Graphical Desktop Korn Shell
The familiar “Hello World” Motif application, shown in Listing 1, is actually written in DtKsh instead of C. Similar to C, we initialize the top-level shell widget, then start building the GUI application. Listing 1 shows a standard Motif message dialog using the familiar XmCreateMessageDialog API. In DtKsh, handles to widgets can be retrieved, widgets can be managed and unmanaged, and callbacks can be created. Afterwards, the program enters into the Xt Intrinsic's main loop via XtMainLoop where it processes X protocol events. In this case, clicking on the OK button would be an event processed by the event loop.
The Motif “Hello World” DtKsh application in Listing 1 can be easily ported to C with a few minor changes, shown in Listing 2. By adding some include files, defining some variables, adding some commas and semi-colons, and sprucing up some arguments, we have a C program. The result is that DtKsh shell scripts make the same API calls as the C Motif application.
AIX provides some extra DtKsh help through a GUI builder. Developers can drag and drop widgets onto a canvas, then add logic code to enable the application to do some work. Like any GUI builder, the code is somewhat verbose; however, it is consistent and portable. AIX is the only version of UNIX that offers this feature.
Developers can create their own new APIs for DtKsh by creating glue-layer libraries. Glue-layer libraries enable DtKsh to be extended with built-ins for functions such as system management and networking. The performance advantage of using built-in functions rather than calling to an external command is that built-ins execute within the process of the shell script. Commands that are called externally must create new resources in the operating system and run as separate processes. DtKsh glue layer libraries pass arguments between a normal UNIX C library and the DtKsh shell, and they return a success or failure status. The following list provides a few rules for creating a glue layer:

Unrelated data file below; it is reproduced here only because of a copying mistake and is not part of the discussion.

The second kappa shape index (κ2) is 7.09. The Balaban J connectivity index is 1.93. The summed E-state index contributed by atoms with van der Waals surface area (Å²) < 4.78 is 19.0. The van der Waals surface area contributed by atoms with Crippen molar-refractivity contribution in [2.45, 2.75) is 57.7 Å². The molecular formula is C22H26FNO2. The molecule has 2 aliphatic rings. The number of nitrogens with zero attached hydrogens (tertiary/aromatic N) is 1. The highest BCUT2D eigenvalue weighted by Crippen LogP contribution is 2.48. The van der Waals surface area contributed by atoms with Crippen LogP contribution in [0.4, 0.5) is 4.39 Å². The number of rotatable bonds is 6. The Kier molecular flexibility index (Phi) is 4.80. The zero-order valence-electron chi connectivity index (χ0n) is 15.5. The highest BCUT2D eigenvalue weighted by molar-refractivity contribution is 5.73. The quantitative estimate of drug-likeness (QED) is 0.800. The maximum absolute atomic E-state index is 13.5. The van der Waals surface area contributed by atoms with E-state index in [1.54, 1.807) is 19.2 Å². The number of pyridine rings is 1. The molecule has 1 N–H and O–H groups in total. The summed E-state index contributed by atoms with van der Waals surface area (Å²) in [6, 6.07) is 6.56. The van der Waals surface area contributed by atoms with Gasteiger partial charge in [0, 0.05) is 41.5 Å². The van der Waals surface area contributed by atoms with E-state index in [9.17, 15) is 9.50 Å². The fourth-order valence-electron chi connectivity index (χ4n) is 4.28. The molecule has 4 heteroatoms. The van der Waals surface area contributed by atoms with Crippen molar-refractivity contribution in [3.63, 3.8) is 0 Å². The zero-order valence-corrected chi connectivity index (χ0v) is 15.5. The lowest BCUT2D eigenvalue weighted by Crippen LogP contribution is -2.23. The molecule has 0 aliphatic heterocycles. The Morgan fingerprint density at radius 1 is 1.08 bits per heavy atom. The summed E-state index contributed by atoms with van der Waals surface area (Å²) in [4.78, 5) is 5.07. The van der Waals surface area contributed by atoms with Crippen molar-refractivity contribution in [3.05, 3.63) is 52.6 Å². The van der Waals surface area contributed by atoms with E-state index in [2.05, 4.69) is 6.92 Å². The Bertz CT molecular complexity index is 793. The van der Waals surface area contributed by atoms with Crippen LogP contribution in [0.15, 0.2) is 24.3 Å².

Name the function with a b_ prefix.
Function returns a 0 integer for success, between 1 and 255 for failure.
Function should take argc and argv as input.
Link your glue-layer libraries shared.
Listing 3 shows a DtKsh shell script that dynamically loads the “example” shared glue-layer library. Once the glue layer library is loaded and the new built-in APIs are defined, the script can make direct calls with arguments to the new built-in functions. In Listing 3, the example built-in is called with the “Hello World” arguments.
By providing in-line built-in functions, we can run scripts much faster because we are not relying on outside programs running as separate system erocesses. Listing 4 shows the C glue-layer for the example built-in shared library. Following the rules outlined above, we prefix the example function with a b_, and we pass in an argument vector and its size. After the function has done its work, we return 0 for success and a positive integer for failure. DtKsh built-in functions can also act as procedures that pass environment variables in and out through its argument list. See Desktop KornShell Graphical Programming by J. Stephen Pendergrast, Jr. [Addison-Wesley, 1995] for more details on how to pass and retrieve environment variables from built-in procedures.